An investment of $20.75 million over the next three years will help farmers reduce harmful run-off, improve productivity and protect the Great Barrier Reef.
The multi-million-dollar injection into the agricultural industry, recently announced by the State Government, will enable the continuation of the Grazing Resilience and Sustainable Solutions (GRASS) program and the agricultural industry’s Best Management Practice (BMP).
Burnett Mary Regional Group's CEO Sheila Charlesworth welcomed the funding and said the GRASS program had delivered significant environmental benefits.
“The Burnett Mary Regional Group has been developing action plans for land management in consultation with farmers to improve paddock management and pasture cover to enhance production, provide economic benefits and deliver environmental outcomes,” she said.
“The program has been very successful in achieving these objectives.”
BMRG project officer Samuel Groom said landholders had benefited from ongoing support to deliver improvements.
“The program will continue to promote, develop and extend grazier involvement in improving Reef water quality outcomes and land management capability,” he said.
“BMRG will help to ensure that graziers understand obligations under the Reef regulations and are supported to meet or exceed minimum practice standards.”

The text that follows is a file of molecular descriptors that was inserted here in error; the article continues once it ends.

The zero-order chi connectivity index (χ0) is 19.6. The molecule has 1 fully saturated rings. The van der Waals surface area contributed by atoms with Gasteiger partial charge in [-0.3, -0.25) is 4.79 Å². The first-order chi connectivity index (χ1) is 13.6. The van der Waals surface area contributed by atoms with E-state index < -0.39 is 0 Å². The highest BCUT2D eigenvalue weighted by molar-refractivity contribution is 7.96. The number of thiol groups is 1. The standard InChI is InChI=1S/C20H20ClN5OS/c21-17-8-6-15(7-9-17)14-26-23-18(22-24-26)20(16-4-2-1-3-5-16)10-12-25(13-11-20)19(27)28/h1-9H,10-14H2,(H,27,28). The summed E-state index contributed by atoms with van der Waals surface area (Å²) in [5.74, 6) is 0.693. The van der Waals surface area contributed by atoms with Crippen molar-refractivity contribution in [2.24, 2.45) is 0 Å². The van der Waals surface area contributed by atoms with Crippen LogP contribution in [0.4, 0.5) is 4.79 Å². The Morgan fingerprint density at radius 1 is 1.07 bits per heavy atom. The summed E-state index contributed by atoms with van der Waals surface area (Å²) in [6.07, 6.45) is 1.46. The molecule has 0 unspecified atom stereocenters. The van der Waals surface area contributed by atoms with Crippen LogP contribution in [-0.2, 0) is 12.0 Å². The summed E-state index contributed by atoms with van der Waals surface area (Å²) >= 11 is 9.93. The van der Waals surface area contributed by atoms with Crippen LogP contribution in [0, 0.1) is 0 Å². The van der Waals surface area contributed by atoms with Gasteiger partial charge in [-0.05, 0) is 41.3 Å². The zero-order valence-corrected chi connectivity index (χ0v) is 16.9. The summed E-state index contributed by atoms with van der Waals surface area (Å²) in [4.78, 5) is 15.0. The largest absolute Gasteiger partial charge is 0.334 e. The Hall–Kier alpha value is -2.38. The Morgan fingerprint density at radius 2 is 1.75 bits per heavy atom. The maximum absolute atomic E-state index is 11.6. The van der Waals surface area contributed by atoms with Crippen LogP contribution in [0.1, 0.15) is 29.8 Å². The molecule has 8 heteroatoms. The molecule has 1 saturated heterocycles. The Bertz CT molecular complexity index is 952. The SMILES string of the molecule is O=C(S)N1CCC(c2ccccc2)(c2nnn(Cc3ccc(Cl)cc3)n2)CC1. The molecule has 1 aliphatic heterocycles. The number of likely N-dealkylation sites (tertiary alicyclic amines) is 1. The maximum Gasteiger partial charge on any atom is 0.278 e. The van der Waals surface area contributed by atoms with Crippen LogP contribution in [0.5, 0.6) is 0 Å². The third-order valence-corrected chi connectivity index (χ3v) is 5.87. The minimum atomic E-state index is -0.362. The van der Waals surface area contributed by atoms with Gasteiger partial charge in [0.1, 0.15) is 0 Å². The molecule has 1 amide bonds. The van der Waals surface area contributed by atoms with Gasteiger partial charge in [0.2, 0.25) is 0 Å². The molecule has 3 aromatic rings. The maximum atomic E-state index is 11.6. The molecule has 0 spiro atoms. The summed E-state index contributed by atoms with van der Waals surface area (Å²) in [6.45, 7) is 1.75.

In a successful case study, Mr Groom said a landholder was assisted to implement erosion control works.
“This project involved remediating three separate gullies that formed over the property as well as riparian fencing,” he said.
“At one site, contour banks were broken to form small pondage dams approximately every 30 m in a checkerboard pattern down the slope so no breaks lined up or allowed water to flow unimpeded down the full slope length.
“The erosion remediation works were completed successfully and the landholders have already seen benefits as the property has been subject to multiple flood events, during which most of the works withstood and performed well.”
Environment Minister Meaghan Scanlon said farmers would continue to play a critical role in helping to protect the Great Barrier Reef.
“Both programs are aimed at helping our agriculture industry improve land condition, enhance production and, ultimately, reduce pollutants in reef catchments,” she said.
“This funding forms part of our five-year $270.1 million Queensland Reef Water Quality Program to address water pollution, taking our total spend on water quality since 2015 to over $1 billion.”